The Local newsletter is your free, daily guide to life in Colorado. For locals, by locals. Sign up today!
Rhea Amos doesn’t look scary. Her long dark hair, thin frame, and friendly smile appear more kindergarten teacher than theater company director. Talking to the jovial 28-year-old, it’s easy to forget that five years ago she founded Pandemic Collective, Denver’s only horror theater company. Amos scares people for a living.
“One thing I love about horror is that it’s very polarizing,” says Amos. “People have really strong visceral reactions.”
That's only $1 per issue!
Growing up in Fountain, a small town in El Paso County, Amos always had an affinity for the macabre and fell in love with theater by observing her grandmother’s drama classes. While an associate producer for The LIDA Project in RiNo, she learned others had an affinity for horror too.
“About seven years ago, I wrote and self-produced a one-woman show about Erzsébet (Elizabeth) Báthory, the Blood Countess,” she says. For those unfamiliar with Hungarian history, Lady Báthory is the world’s first documented female serial killer. According to legend, she tortured and killed hundreds of young girls and bathed in their blood believing it kept her youthful. Amos says her performance was well received.
Sensing an opportunity, Amos created the nonprofit Pandemic Collective in 2015. Pandemic produces a handful of shows a year and each one‚ even the comedies—have frightening themes including the supernatural, human sacrifice, and murder. While some plays are based on reality, others explore historical or cultural themes such as Native American folklore or Japanese Kabuki drama. Amos also ensures all productions have a unique artistic and technological element. The collective’s second production ever featured live sand painting and most productions include live music and multimedia.
Laveau, Pandemic’s upcoming production, has a spooky backstory. Amos says normally local and regional playwrights submit plays to Pandemic though email. Then, she and Pandemic’s four-person committee select which ones to perform. Laveau did not arrive in her inbox.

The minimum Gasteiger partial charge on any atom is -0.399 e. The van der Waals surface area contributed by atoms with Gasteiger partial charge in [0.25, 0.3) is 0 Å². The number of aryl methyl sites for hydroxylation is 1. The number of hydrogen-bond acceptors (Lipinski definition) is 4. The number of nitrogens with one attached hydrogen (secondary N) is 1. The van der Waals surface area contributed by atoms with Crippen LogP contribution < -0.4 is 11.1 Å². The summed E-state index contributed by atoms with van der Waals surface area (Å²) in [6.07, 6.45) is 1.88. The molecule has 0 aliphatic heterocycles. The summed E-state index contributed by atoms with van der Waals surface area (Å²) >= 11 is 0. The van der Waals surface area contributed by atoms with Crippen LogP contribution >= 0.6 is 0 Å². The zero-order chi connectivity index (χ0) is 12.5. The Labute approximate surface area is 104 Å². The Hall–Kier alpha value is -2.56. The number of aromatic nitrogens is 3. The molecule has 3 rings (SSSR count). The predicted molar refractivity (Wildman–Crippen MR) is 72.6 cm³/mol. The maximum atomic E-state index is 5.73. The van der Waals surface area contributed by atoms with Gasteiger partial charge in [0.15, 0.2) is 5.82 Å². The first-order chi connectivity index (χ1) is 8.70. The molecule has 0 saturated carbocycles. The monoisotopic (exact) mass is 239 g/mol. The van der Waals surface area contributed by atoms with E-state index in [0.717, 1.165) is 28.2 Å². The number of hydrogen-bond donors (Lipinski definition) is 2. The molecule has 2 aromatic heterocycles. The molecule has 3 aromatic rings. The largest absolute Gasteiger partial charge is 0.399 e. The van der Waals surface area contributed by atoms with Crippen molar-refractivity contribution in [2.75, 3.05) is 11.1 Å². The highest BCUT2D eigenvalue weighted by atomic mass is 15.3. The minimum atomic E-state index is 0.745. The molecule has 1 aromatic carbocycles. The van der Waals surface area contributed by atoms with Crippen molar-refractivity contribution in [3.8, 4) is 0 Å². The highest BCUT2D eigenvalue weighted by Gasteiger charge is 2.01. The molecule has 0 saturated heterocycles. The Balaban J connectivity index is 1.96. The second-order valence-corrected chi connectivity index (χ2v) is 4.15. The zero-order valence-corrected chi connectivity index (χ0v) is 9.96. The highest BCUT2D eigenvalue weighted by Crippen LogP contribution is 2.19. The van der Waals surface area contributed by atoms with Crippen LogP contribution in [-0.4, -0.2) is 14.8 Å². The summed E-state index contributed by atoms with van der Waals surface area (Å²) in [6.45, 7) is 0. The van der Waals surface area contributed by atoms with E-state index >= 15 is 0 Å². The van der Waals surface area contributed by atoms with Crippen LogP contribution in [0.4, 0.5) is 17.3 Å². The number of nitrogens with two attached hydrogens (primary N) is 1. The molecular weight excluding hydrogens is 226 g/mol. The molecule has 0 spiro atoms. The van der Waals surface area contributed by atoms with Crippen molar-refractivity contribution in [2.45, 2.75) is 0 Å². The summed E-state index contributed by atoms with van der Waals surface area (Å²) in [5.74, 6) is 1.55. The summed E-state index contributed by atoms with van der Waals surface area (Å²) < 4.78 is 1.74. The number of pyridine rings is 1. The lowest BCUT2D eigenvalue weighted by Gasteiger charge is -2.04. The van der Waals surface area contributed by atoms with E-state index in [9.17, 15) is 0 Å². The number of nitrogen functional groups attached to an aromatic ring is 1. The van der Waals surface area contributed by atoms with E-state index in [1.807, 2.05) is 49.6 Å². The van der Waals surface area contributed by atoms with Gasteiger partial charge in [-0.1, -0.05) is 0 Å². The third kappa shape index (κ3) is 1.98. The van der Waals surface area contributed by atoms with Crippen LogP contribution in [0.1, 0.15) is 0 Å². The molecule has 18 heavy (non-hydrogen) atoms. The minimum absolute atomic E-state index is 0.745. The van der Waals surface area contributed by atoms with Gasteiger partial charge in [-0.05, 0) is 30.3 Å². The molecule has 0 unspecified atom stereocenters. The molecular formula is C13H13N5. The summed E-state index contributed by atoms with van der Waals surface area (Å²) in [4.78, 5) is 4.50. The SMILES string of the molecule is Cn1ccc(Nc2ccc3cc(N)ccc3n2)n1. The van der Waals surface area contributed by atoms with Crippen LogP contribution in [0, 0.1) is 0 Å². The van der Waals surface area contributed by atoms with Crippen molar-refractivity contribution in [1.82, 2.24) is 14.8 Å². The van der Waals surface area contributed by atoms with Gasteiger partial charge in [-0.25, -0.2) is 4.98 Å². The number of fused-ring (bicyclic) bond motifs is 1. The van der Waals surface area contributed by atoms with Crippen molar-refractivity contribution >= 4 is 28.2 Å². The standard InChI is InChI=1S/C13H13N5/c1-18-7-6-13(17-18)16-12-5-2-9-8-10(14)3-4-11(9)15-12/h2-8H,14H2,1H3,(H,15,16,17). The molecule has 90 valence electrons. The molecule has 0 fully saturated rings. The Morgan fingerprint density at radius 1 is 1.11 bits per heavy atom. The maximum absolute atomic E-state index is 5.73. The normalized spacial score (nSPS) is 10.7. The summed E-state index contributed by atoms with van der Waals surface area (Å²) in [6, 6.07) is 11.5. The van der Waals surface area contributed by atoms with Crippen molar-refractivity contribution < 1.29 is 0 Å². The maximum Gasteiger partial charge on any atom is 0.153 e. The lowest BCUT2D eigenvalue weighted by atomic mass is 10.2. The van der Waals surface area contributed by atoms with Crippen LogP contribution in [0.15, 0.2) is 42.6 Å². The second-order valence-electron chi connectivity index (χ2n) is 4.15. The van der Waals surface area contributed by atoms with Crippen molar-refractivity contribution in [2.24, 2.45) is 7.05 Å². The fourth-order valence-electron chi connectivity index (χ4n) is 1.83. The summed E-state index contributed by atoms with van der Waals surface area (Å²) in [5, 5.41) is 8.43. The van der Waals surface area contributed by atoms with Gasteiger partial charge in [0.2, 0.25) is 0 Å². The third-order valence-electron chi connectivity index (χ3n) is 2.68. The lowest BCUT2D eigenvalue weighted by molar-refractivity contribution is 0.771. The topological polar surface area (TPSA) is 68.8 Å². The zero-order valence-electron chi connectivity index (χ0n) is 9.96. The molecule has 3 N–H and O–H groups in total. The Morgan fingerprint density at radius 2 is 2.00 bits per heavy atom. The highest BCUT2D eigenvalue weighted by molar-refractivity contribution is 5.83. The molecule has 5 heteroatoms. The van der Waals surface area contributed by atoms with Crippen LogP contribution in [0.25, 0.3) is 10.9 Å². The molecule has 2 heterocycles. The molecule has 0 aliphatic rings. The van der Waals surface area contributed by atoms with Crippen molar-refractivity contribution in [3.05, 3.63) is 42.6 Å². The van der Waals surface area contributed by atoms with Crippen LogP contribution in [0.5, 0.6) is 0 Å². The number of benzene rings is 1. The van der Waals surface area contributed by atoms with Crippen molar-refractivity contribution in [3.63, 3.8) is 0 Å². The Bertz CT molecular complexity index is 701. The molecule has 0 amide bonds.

“It came in this envelope with no return address. Like in the actual mail!” she laughs again. It was typed on a last century typewriter with the author’s name whited out. The script wasn’t finished either as lines are crossed out and notes handwritten in the margins. The pages were curled and stained with age. Amos says a board member attempted to find out more, but could only verify the postmark came from New Orleans. Amos has no idea who sent it. The play is about a woman searching for her mother while experiencing vivid nightmares.
“[The story] has a heavy voodoo undertone,” she says. To create a voodoo vibe and the surreal dream sequences on stage, Amos is incorporating shadow puppetry by Denver puppeteer Katy Williams. “It’s dazzling and fascinating,” says Amos.
If You Go: Laveau will open at Theater 29 near Sloan’s Lake on Thursday, April 18, and run on Thursdays, Fridays, and Saturdays at 8 p.m. through May 4. Tickets are $22 and can be purchased here.
Bonus: Voodoo Doughnuts is offering free treats to Pandemic Collective’s Laveau performances this week only. Attendees to the shows this Thursday, Friday, and Saturday—April 29-21—will be able to enjoy free doughnuts.